Starting from the configuration of FIG. 1 a, an anisotropic etch process is carried out to form the openings 113, 114 in the anti-reflective coating layer 107, the low-k dielectric layer 106, and the etch stop layer 105. Due to the very different characteristics of these layers, varying etch parameters may be selected to finally obtain the openings 113, 114. In particular, the etch stop layer 105 exhibits a significantly lower etch rate than the low-k dielectric layer 106 to reliably stop the etch process on and in the etch stop layer 105, which is then opened by a different etch process. After performing one or more cleaning steps, for example to clean the exposed metal surface of the regions 103, 104, the barrier layer 111 is deposited by advanced sputter deposition techniques, wherein, depending on the type of material of the layer 106 and the metal to be filled in the opening 113, 114, an appropriate composition of the barrier layer 111 is selected. In a silicon-based layer 106 with copper as the fill metal, a bi-layer of tantalum/tantalum nitride is frequently used as the barrier layer 111. Thereafter, when copper is used as metal, a copper seed layer (not shown) is sputter deposited on the barrier layer 111 and then the bulk copper is deposited by electrochemical techniques.

FIG. 1 c schematically depicts the semiconductor structure 100 with a completed metallization layer 120 including the low-k dielectric layer 106 and the copper-filled trenches 113, 114. As previously noted, the excess copper of the layer 112, shown in FIG. 1 b, is removed by CMP, wherein typically a multi-step process is performed to effectively remove the excess copper and planarize the surface of the structure 100. During the removal of the excess copper, the barrier layer 111 outside the trenches 113 and 114 is also removed in order to electrically insulate neighboring trenches from each other. Moreover, the anti-reflective coating layer 107, typically exhibiting a relatively high k value, is removed so as to not unduly compromise the low-k characteristics of the metallization layer 120. In removing the barrier layer 111 and the anti-reflective coating layer 107, a certain amount of the dielectric material of the layer 106 and of the copper in the trenches 113, 114 may also be removed, wherein the degree of overpolishing depends on the type of structure, its position on the substrate surface since the removal rate may vary across the substrate diameter, and the like. In FIG. 1 c, the removal rate at the relatively closely spaced trenches 113 may be higher than at the substrate location in the vicinity of the isolated trench 114. Due to the reduced mechanical stability of the low-k dielectric layer 106, a significant variation of the layer thickness may occur due to erosion, as indicated by 121, which finally results in a corresponding variation of the line resistance of the trenches 113. As previously noted, incompletely removing the anti-reflective coating layer 107 is not a promising option since the relatively high k value may result in substantial variations in the parasitic RC time constants in regions with minimally removed anti-reflective coating layer 107.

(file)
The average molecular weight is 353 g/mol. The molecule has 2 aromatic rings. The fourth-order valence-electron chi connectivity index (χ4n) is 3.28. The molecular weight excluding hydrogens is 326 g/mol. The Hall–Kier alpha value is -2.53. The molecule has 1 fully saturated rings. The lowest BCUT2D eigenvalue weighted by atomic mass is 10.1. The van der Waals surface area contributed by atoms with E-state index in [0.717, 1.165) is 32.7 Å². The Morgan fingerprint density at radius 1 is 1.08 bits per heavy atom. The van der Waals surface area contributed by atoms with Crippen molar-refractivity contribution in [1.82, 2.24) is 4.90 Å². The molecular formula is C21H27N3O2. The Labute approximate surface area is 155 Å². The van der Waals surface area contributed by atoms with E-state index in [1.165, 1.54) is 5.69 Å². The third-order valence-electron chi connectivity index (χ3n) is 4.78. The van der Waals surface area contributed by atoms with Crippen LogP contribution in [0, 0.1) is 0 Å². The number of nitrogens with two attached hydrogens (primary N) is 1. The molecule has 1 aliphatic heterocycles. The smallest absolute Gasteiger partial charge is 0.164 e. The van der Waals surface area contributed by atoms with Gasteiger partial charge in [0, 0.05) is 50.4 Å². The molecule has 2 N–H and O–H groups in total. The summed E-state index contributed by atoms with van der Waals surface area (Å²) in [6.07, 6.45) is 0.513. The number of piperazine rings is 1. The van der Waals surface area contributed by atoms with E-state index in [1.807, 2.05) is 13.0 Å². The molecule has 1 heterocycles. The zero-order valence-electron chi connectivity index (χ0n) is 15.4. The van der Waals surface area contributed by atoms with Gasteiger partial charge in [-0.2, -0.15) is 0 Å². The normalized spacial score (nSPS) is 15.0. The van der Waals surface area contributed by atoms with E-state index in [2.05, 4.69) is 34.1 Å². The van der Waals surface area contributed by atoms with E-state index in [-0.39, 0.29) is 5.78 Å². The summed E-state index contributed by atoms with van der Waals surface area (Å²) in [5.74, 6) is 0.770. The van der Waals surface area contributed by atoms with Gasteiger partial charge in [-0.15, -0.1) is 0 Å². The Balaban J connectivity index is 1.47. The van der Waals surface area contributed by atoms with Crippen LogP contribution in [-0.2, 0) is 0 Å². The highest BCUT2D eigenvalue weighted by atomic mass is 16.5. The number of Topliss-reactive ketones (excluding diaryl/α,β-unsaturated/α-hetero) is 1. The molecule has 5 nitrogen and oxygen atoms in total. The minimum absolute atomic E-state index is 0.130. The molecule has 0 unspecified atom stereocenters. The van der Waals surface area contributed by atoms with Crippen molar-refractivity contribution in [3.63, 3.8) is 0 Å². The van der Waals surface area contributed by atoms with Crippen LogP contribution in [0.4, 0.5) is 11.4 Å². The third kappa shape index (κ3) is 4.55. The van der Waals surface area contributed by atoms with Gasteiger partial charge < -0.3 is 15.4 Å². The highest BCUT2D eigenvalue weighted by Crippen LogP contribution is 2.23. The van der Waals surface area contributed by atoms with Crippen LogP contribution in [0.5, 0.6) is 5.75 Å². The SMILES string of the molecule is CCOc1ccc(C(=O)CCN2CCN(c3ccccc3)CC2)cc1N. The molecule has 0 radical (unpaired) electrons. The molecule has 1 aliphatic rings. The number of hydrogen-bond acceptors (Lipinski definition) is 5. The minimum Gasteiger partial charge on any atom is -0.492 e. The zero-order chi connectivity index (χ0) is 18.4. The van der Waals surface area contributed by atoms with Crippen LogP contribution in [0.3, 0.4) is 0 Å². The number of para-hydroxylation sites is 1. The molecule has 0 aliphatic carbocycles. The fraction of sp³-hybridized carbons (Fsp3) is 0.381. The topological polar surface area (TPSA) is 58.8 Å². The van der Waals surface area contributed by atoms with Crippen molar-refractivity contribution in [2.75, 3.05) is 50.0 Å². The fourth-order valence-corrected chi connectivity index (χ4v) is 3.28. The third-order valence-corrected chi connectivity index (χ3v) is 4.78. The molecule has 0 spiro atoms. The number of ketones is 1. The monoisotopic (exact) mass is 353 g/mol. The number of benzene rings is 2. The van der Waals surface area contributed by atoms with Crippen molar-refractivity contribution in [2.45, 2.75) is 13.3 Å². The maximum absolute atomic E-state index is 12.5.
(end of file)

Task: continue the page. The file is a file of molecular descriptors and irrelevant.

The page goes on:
It has therefore been proposed to provide a specific cap layer prior to the formation of the anti-reflective coating layer 107 that may protect the underlying low-k dielectric layer during the CMP process. The corresponding formation of an additional cap layer and an anti-reflective coating layer, however, adds additional complexity and cost.

In view of the above-identified problems, a need therefore exists for an improved technique in patterning a low-k dielectric material layer.

SUMMARY OF THE INVENTION

The present invention is generally directed to a method of forming a cap layer that sufficiently protects the low-k dielectric layer during chemical mechanical polishing, and additionally allows the adjustment of the optical characteristics thereof within a single deposition chamber without unduly adding complexity to the deposition process.

According to one illustrative embodiment of the present invention, a method comprises the formation of a multi-layer stack over a dielectric layer comprised of a low-k dielectric material by forming a layer of silicon dioxide over the low-k dielectric layer. Furthermore, a silicon-rich oxynitride layer is formed during the formation of the layer of silicon dioxide to thereby adjust at least one optical characteristic of the multi-layer stack so as to reduce back reflection from the low-k dielectric layer.

In accordance with a further illustrative embodiment of the present invention, a method of forming a metal region in a low-k dielectric material comprises the deposition of a silicon dioxide based multi-layer in a plasma ambient over a layer including the low-k dielectric material. A recessed portion is formed by photolithography, wherein the multi-layer reduces back reflection. The recessed portion is then filled with a metal. Finally, excess metal and a portion of the multi-layer are removed by chemical mechanical polishing.

BRIEF DESCRIPTION OF THE DRAWINGS

The invention may be understood by reference to the following description taken in conjunction with the accompanying drawings, in which like reference numerals identify like elements, and in which: